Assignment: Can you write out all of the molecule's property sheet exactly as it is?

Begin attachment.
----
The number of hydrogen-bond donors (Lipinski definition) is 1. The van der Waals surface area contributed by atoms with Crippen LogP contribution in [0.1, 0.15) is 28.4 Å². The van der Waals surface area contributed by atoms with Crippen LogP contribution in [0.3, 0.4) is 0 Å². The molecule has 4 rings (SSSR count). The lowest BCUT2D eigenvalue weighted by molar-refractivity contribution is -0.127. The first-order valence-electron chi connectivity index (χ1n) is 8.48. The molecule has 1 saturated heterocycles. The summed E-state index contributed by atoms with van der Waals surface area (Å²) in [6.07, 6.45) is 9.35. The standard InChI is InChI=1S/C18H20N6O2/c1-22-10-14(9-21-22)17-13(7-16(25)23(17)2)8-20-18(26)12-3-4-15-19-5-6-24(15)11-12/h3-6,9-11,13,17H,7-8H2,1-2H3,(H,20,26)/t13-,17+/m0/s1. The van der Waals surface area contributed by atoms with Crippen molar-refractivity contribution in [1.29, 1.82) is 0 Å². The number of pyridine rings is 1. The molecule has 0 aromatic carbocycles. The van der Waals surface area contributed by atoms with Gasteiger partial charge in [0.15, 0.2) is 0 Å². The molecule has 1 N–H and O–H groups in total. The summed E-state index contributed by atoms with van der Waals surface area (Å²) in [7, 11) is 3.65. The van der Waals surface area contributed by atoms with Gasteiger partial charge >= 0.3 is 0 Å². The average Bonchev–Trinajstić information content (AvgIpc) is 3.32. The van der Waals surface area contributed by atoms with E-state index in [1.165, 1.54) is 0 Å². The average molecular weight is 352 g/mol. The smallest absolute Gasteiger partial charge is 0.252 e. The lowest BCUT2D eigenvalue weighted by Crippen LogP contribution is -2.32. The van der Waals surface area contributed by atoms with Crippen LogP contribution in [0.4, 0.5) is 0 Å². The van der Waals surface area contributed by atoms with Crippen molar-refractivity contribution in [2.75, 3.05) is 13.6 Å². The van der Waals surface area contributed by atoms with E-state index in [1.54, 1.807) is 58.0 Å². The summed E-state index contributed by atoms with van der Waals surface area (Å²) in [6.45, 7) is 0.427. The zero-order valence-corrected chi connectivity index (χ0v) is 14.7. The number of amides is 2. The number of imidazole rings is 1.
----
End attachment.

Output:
The number of hydrogen-bond donors (Lipinski definition) is 1. The van der Waals surface area contributed by atoms with Crippen LogP contribution in [0.1, 0.15) is 28.4 Å². The van der Waals surface area contributed by atoms with Crippen LogP contribution in [0.3, 0.4) is 0 Å². The molecule has 4 rings (SSSR count). The lowest BCUT2D eigenvalue weighted by molar-refractivity contribution is -0.127. The first-order valence-electron chi connectivity index (χ1n) is 8.48. The molecule has 1 saturated heterocycles. The summed E-state index contributed by atoms with van der Waals surface area (Å²) in [6.07, 6.45) is 9.35. The standard InChI is InChI=1S/C18H20N6O2/c1-22-10-14(9-21-22)17-13(7-16(25)23(17)2)8-20-18(26)12-3-4-15-19-5-6-24(15)11-12/h3-6,9-11,13,17H,7-8H2,1-2H3,(H,20,26)/t13-,17+/m0/s1. The van der Waals surface area contributed by atoms with Crippen molar-refractivity contribution in [1.29, 1.82) is 0 Å². The number of pyridine rings is 1. The molecule has 0 aromatic carbocycles. The van der Waals surface area contributed by atoms with Gasteiger partial charge in [0.15, 0.2) is 0 Å². The molecule has 1 N–H and O–H groups in total. The summed E-state index contributed by atoms with van der Waals surface area (Å²) in [7, 11) is 3.65. The van der Waals surface area contributed by atoms with Gasteiger partial charge >= 0.3 is 0 Å². The average Bonchev–Trinajstić information content (AvgIpc) is 3.32. The van der Waals surface area contributed by atoms with E-state index in [1.165, 1.54) is 0 Å². The average molecular weight is 352 g/mol. The smallest absolute Gasteiger partial charge is 0.252 e. The lowest BCUT2D eigenvalue weighted by Crippen LogP contribution is -2.32. The van der Waals surface area contributed by atoms with Crippen LogP contribution in [0.4, 0.5) is 0 Å². The van der Waals surface area contributed by atoms with Crippen molar-refractivity contribution in [2.75, 3.05) is 13.6 Å². The van der Waals surface area contributed by atoms with E-state index in [1.54, 1.807) is 58.0 Å². The summed E-state index contributed by atoms with van der Waals surface area (Å²) in [6.45, 7) is 0.427. The zero-order valence-corrected chi connectivity index (χ0v) is 14.7. The number of amides is 2. The number of imidazole rings is 1.